This was published at the end of my first year at the Reader, in their Christmas issue. –J.R.
BROADCAST NEWS *** (A must-see)
Directed and written by James L. Brooks
With Holly Hunter, Albert Brooks, William Hurt, Robert Prosky, Lois Chiles, Joan Cusack, and Jack Nicholson.
WALL STREET ** (Worth seeing)
Directed by Oliver Stone
Written by Stone and Stanley Weiser
With Charlie Sheen, Michael Douglas, Martin Sheen, Daryl Hannah, Terence Stamp, Hal Holbrook, and Sylvia Miles.
Both Broadcast News and Wall Street score as punchy, energetic movies that are designed to feel as contemporary as possible without taking place in the literal present, and both pivot around a moral reckoning that accompanies economic cutbacks -– as if to remind us that this country’s Reagan-inspired spending spree, which tripled our trillion-dollar national debt, seems to be drawing to a fearful close. Apart from offering behind-the-scenes glimpses of their all-encompassing, hothouse professional turfs, both movies are built around the mise en scene of a moral crisis that splits the major characters apart –- each one charting a mutual seduction that leads to recriminations and the characters isolated in opposing moral camps. Yet the undisputed effectiveness of these films as entertainment seems at least partially predicated on fudging or at least mystifying the moral issues that they are bold enough to raise.… Read more »
This was written for and published in Stop Smiling no. 34, a special jazz issue, dated February 2008. –J.R.
Keith Jarrett, Cross-Referencer
by Jonathan Rosenbaum
Jazz musicians who like to cross-reference the history of their art rather than simply steal licks from their role models are probably even more plentiful than film directors who do “homages” to favorite sequences and directors. The musicians also generally do a better job of mixing their own style with that of their models than Hollywood directors do when they strive to reproduce particular shots. Closer to Jean-Luc Godard or Alain Resnais than to, say, Peter Bogdanovich or Brian De Palma, they invariably bring something of their own to the table, transforming our sense of the original in the process. Every time Dave Brubeck chooses to shift to stride piano, he’s saying something sweet about his predecessors, and whenever Charles Mingus gave us patches of Jelly Roll Morton, Duke Ellington, Lester Young, or Charlie Parker in one of his multifaceted compositions, he was doing a more elaborate version of the same thing.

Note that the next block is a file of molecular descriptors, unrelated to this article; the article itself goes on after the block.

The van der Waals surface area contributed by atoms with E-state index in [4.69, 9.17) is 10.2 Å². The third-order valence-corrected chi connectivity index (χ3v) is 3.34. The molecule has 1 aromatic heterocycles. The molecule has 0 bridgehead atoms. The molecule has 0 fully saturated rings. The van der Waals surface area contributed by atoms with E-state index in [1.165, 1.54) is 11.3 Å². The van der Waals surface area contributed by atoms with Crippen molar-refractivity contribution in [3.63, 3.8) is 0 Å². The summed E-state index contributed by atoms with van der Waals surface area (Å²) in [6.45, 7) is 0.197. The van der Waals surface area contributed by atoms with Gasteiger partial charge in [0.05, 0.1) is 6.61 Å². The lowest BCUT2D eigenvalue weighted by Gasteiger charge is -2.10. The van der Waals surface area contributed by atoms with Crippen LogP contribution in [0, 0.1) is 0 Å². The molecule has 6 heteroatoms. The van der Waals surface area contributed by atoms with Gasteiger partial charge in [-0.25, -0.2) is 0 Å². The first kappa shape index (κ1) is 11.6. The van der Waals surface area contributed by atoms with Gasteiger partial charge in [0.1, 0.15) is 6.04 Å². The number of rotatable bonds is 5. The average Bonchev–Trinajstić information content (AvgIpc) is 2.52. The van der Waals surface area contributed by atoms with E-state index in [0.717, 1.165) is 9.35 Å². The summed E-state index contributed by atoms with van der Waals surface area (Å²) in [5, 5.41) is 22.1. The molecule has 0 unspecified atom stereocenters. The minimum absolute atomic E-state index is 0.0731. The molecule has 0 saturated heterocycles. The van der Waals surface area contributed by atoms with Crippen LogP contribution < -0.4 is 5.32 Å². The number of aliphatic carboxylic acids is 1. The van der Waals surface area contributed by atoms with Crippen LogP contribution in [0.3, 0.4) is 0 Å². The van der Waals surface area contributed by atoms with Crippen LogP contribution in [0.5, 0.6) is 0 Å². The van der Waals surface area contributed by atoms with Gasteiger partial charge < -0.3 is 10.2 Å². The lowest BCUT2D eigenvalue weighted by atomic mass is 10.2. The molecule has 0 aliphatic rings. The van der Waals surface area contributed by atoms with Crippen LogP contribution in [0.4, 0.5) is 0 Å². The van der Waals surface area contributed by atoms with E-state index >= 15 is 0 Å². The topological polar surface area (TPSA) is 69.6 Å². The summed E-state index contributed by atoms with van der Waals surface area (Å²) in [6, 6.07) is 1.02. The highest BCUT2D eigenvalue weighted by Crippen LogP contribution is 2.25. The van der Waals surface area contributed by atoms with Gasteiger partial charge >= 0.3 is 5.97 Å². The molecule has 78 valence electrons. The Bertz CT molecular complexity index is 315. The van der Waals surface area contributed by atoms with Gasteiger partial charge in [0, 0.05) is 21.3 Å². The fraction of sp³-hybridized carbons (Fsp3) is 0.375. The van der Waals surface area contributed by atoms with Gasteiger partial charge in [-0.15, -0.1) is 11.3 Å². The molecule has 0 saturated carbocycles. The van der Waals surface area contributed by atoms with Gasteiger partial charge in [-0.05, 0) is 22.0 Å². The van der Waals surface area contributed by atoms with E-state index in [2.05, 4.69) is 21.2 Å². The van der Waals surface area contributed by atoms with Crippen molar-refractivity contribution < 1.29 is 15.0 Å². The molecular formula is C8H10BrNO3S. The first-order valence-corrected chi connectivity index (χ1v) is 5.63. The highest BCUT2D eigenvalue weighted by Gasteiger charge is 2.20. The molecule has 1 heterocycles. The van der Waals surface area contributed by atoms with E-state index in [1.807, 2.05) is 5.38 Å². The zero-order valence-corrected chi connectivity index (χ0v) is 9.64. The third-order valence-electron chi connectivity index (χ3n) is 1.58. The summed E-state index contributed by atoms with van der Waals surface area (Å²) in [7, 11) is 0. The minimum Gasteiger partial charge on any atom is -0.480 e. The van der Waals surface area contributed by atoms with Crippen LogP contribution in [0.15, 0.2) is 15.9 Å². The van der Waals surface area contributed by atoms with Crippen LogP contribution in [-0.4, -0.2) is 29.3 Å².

Some jazz pianists — including a few of the most distinctive ones, like McCoy Tyner and Keith Jarrett — even go so far as to put together entire albums composed of “tributes” to some of their colleagues.… Read more »
From DVD Beaver (posted December 2007). — J.R.
The first John Ford film I can remember seeing, probably encountered around the time I was in first grade, was archetypal: She Wore a Yellow Ribbon (1949). Apart from its uncommonly vibrant colors, this had just about everything a Ford movie was supposed to have: cavalry changes, drunken brawls, Monument Valley, and such standbys as John Wayne, Ben Johnson, Harry Carey Jr., Victor McLaglen, and Ford’s older brother Francis; only Maureen O’Hara and Ward Bond were missing.
Ford was one of the very first auteurs I was aware of, along with Cecil B. De Mille, Walt Disney, and Alfred Hitchcock, and what made him especially distinctive was that he was apparently less restricted than the others to a single genre. De Mille made spectaculars, Disney did cartoons, and Hitchcock specialized in thrillers, but a Ford movie could be a western, a war movie, or something else.
The ten relatively neglected Ford movies I’ve singled out here include a few that still can’t be found on DVD. I might well have selected some others if I’d seen them more recently (I’m currently looking forward to re-seeing the 1945 They Were Expendable, for instance), but I’d none the less argue that all of these are well worth hunting down.… Read more »